Saree & Newbie Daughter-in-law-India 2021 (Ch-2)

Continued from the first chapter……. Read here:

saree and newbie daughter-in-law
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Saree- My chosen one !

I’d never worn a saree all 23 years of MY PRENUPTIAL PERIOD. But now, ‘two became one‘ after marriage (pun intended full-blast). Another FACT-CHECK: I took circles around the fire (pheras) with my chosen groom LATER and moved in circles with the saree FIRST (to wear my bridal attire). The sequence says a lot !

Draping the saree was one thing, but washing it was another- Level up! Luckily though, only on days the laundry helper didn’t show up. And mind you, this was no ordinary piece of cloth I’m talking about.

This was ‘the SAREE’ saree of the six-yard Indian fame, which when draped onto, turns Indian women or for that matter any woman, into a gorgeous diva.

But the challenge was: WASHING THAT DIVA ATTIRE; a good six yards in length. Diva-attires are gorgeous to sound but difficult to tame. The six-yards had to be rubbed with hands merely seven inches long, even at its best length. Washing machine- we had not. Not because it was 2002, location: India, but also because we believed that a man’s destiny lay in his own hands. Substitute man for woman, his for her. Let’s talk about the hands’ destiny now.

 Oh saree! Why so long?

When I first-ever dipped the saree in a tub of diluted detergent, I could scarcely imagine that washing the saree would mean washing the entire length of it. I mean, how could one?? It was way too long. I thought, maybe I should rub just both the ends of the garment, or maybe just the perimeter or maybe just the dirty portions. But definitely, not the whole area. So much for my ignorance & so much for Math!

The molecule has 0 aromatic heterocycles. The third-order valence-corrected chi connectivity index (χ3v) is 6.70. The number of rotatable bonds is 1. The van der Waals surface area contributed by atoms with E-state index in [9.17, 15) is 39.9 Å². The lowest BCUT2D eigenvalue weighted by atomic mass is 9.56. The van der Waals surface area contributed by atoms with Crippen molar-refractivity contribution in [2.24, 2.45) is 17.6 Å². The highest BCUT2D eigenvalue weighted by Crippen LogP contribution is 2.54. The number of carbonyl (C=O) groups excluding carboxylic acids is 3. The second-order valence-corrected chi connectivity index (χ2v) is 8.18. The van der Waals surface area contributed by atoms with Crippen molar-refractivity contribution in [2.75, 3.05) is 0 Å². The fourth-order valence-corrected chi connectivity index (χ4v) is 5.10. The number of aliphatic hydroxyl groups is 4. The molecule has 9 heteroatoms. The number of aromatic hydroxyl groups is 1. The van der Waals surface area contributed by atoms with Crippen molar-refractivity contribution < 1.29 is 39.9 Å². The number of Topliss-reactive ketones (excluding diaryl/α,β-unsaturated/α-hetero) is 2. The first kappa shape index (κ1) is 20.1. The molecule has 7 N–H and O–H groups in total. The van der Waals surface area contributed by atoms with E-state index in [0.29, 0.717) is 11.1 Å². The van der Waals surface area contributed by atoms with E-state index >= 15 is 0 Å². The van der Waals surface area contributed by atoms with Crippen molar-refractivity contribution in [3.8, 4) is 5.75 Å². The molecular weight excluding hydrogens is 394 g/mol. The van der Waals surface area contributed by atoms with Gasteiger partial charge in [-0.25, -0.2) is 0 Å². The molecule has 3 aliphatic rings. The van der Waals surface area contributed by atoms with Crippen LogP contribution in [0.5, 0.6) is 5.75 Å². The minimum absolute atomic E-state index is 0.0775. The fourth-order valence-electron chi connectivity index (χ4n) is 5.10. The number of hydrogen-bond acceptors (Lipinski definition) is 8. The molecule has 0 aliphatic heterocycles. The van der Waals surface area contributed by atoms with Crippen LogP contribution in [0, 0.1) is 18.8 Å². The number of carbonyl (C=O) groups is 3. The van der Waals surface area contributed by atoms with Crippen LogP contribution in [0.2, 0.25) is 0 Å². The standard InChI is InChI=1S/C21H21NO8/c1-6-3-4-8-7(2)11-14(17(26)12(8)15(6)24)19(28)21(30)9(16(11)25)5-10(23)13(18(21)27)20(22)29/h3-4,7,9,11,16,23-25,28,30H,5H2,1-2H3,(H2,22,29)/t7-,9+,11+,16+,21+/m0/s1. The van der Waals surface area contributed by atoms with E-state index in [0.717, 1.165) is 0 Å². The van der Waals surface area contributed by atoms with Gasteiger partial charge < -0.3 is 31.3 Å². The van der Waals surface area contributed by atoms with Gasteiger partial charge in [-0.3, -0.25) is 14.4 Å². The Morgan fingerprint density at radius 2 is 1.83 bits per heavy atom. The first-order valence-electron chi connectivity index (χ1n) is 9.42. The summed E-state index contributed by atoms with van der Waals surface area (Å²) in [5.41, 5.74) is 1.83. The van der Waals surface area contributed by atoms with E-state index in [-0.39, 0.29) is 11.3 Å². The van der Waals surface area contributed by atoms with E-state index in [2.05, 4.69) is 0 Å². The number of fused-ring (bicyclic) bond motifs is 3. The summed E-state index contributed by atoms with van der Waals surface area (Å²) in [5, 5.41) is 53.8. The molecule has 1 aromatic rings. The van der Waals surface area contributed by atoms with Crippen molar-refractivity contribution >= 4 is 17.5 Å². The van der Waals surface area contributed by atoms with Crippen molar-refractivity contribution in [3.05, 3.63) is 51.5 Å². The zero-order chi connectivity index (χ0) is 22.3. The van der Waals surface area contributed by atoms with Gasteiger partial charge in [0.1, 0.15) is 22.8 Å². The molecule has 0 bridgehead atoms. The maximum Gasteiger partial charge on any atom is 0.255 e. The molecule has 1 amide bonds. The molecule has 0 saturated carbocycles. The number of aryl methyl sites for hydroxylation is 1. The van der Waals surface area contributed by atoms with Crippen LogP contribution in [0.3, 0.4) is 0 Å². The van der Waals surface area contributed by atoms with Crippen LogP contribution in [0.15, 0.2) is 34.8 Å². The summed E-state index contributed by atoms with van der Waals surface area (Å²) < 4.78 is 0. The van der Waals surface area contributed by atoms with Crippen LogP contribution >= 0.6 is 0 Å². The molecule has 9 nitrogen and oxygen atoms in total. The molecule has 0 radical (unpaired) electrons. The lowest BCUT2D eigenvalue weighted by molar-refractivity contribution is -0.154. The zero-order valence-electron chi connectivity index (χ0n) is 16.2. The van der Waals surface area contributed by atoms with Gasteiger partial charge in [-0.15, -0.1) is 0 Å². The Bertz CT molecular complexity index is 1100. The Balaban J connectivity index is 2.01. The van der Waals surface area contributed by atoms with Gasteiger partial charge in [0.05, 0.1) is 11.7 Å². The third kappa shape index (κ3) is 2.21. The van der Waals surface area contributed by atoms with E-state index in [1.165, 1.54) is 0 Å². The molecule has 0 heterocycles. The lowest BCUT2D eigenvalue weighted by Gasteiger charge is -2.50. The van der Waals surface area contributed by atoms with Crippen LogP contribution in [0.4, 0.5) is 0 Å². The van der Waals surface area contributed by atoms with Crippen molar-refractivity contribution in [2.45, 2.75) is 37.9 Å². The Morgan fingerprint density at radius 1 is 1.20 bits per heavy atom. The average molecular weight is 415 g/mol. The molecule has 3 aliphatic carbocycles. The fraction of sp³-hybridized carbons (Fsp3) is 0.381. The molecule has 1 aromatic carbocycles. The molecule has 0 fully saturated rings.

For a second or twenty-secondth time, I flashed SOS to my sister-in-law, a seasoned lady. I asked which lengths of the saree needed to be twisted for wash. She looked at my innocent/ignorant face (no idea, which adjective she preferred) and declared- ‘Whole! You need to wash the whole of it’.

I was stunned. I asked her if this was even possible. Even if the aftermath of the hands was ignored, how feasible was it to wash the flowy serpent, given the limited bathroom time. More so, because I was expected to wash it along with its accompaniments- the blouse & the inner skirt. And together, they were a lot, a huge lot!

But I did & learned over time, the way I learned many other things.

What next after saree ?

The fourth discovery I made after my matrimonial union was that it was not always vaastu or superstition at play when you don’t understand certain societal or familial norms. There can be reasons which may still baffle and bowl you over. Like this:

For dinners, the entire family would sit down together on clean floors with individual plates and seating mats. Of course, the elders & the male members would get to eat first. This was the norm which I was acquainted with, as I was used to the same even in my parents’ house. This is also something that exists still today in most Indian families.

eating on floor arrangement
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But what surprised me was whenever I sat for the meal, I was asked to face in a certain direction and then eat. Furthermore, these directions changed by a few degrees left or right on most of the days.